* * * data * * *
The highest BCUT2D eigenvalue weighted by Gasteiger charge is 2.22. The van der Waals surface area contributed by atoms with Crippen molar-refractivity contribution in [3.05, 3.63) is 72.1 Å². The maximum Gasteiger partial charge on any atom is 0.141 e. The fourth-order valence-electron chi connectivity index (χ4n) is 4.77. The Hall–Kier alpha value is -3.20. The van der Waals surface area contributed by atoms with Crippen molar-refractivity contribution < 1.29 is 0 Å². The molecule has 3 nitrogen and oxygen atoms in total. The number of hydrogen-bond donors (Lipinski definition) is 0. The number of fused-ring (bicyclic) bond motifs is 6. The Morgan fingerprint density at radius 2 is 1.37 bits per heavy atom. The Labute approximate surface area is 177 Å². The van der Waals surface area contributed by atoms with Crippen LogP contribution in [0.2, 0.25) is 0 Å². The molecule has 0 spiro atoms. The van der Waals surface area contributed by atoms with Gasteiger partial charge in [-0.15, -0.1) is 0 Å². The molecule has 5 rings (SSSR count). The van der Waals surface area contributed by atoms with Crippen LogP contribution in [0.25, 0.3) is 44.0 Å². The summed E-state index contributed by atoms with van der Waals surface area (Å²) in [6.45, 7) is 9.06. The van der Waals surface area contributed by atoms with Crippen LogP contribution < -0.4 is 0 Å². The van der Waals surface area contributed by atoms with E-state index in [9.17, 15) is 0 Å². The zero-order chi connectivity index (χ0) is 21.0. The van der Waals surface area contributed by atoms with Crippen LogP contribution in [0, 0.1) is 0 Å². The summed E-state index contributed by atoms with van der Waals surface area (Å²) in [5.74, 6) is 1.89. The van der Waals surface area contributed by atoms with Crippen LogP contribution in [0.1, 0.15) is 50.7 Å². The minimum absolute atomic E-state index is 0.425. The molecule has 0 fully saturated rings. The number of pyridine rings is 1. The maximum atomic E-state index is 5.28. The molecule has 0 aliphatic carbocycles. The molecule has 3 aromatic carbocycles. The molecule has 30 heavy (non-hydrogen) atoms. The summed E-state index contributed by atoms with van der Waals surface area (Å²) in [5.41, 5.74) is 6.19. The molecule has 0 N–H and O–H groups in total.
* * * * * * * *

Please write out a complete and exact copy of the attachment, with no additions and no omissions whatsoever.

The highest BCUT2D eigenvalue weighted by Gasteiger charge is 2.22. The van der Waals surface area contributed by atoms with Crippen molar-refractivity contribution in [3.05, 3.63) is 72.1 Å². The maximum Gasteiger partial charge on any atom is 0.141 e. The fourth-order valence-electron chi connectivity index (χ4n) is 4.77. The Hall–Kier alpha value is -3.20. The van der Waals surface area contributed by atoms with Crippen molar-refractivity contribution < 1.29 is 0 Å². The molecule has 3 nitrogen and oxygen atoms in total. The number of hydrogen-bond donors (Lipinski definition) is 0. The number of fused-ring (bicyclic) bond motifs is 6. The Morgan fingerprint density at radius 2 is 1.37 bits per heavy atom. The Labute approximate surface area is 177 Å². The van der Waals surface area contributed by atoms with Crippen LogP contribution in [0.2, 0.25) is 0 Å². The molecule has 0 spiro atoms. The van der Waals surface area contributed by atoms with Gasteiger partial charge in [-0.15, -0.1) is 0 Å². The molecule has 5 rings (SSSR count). The van der Waals surface area contributed by atoms with Crippen LogP contribution in [0.25, 0.3) is 44.0 Å². The summed E-state index contributed by atoms with van der Waals surface area (Å²) in [6.45, 7) is 9.06. The van der Waals surface area contributed by atoms with Crippen LogP contribution < -0.4 is 0 Å². The van der Waals surface area contributed by atoms with E-state index in [9.17, 15) is 0 Å². The zero-order chi connectivity index (χ0) is 21.0. The van der Waals surface area contributed by atoms with Crippen LogP contribution in [0, 0.1) is 0 Å². The summed E-state index contributed by atoms with van der Waals surface area (Å²) in [5.74, 6) is 1.89. The van der Waals surface area contributed by atoms with Crippen LogP contribution in [0.1, 0.15) is 50.7 Å². The minimum absolute atomic E-state index is 0.425. The molecule has 0 fully saturated rings. The number of pyridine rings is 1. The maximum atomic E-state index is 5.28. The molecule has 0 aliphatic carbocycles. The molecule has 3 aromatic carbocycles. The molecule has 30 heavy (non-hydrogen) atoms. The summed E-state index contributed by atoms with van der Waals surface area (Å²) in [5.41, 5.74) is 6.19. The molecule has 0 N–H and O–H groups in total.